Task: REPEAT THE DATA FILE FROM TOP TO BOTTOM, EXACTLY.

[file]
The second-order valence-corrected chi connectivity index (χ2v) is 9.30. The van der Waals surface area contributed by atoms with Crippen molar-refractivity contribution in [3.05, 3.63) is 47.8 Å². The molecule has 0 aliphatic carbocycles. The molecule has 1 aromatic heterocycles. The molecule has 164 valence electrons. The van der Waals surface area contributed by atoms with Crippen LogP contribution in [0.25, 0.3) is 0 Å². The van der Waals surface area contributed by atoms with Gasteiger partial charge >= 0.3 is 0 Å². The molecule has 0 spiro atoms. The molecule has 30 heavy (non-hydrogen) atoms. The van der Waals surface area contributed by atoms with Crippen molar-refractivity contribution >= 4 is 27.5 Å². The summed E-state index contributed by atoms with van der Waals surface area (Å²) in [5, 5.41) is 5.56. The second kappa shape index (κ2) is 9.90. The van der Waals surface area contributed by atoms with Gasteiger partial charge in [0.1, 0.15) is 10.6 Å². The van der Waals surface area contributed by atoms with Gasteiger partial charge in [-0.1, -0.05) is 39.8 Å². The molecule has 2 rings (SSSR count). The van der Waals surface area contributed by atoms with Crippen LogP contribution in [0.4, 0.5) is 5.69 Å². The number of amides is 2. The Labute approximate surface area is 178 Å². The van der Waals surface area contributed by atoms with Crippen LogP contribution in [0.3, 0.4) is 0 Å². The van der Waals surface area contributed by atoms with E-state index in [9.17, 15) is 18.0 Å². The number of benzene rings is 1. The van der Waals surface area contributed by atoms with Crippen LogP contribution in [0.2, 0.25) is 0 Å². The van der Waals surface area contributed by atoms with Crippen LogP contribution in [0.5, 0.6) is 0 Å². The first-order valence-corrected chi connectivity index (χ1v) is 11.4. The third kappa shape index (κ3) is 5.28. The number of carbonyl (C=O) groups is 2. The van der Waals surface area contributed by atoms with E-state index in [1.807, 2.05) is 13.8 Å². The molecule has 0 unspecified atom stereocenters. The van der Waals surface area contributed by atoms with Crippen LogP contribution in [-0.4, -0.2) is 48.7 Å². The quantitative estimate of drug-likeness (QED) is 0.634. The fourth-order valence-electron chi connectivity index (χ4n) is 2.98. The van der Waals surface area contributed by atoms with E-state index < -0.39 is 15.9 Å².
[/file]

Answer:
The second-order valence-corrected chi connectivity index (χ2v) is 9.30. The van der Waals surface area contributed by atoms with Crippen molar-refractivity contribution in [3.05, 3.63) is 47.8 Å². The molecule has 0 aliphatic carbocycles. The molecule has 1 aromatic heterocycles. The molecule has 164 valence electrons. The van der Waals surface area contributed by atoms with Crippen LogP contribution in [0.25, 0.3) is 0 Å². The van der Waals surface area contributed by atoms with Gasteiger partial charge >= 0.3 is 0 Å². The molecule has 0 spiro atoms. The molecule has 30 heavy (non-hydrogen) atoms. The van der Waals surface area contributed by atoms with Crippen molar-refractivity contribution >= 4 is 27.5 Å². The summed E-state index contributed by atoms with van der Waals surface area (Å²) in [5, 5.41) is 5.56. The second kappa shape index (κ2) is 9.90. The van der Waals surface area contributed by atoms with Gasteiger partial charge in [0.1, 0.15) is 10.6 Å². The van der Waals surface area contributed by atoms with Gasteiger partial charge in [-0.1, -0.05) is 39.8 Å². The molecule has 2 rings (SSSR count). The van der Waals surface area contributed by atoms with Crippen LogP contribution in [0.4, 0.5) is 5.69 Å². The number of amides is 2. The Labute approximate surface area is 178 Å². The van der Waals surface area contributed by atoms with Crippen LogP contribution in [0.3, 0.4) is 0 Å². The van der Waals surface area contributed by atoms with E-state index in [9.17, 15) is 18.0 Å². The number of benzene rings is 1. The van der Waals surface area contributed by atoms with Crippen LogP contribution in [0.2, 0.25) is 0 Å². The van der Waals surface area contributed by atoms with Crippen LogP contribution in [0.5, 0.6) is 0 Å². The first-order valence-corrected chi connectivity index (χ1v) is 11.4. The third kappa shape index (κ3) is 5.28. The number of carbonyl (C=O) groups is 2. The van der Waals surface area contributed by atoms with E-state index in [1.807, 2.05) is 13.8 Å². The molecule has 0 unspecified atom stereocenters. The van der Waals surface area contributed by atoms with Crippen LogP contribution in [-0.4, -0.2) is 48.7 Å². The quantitative estimate of drug-likeness (QED) is 0.634. The fourth-order valence-electron chi connectivity index (χ4n) is 2.98. The van der Waals surface area contributed by atoms with E-state index < -0.39 is 15.9 Å².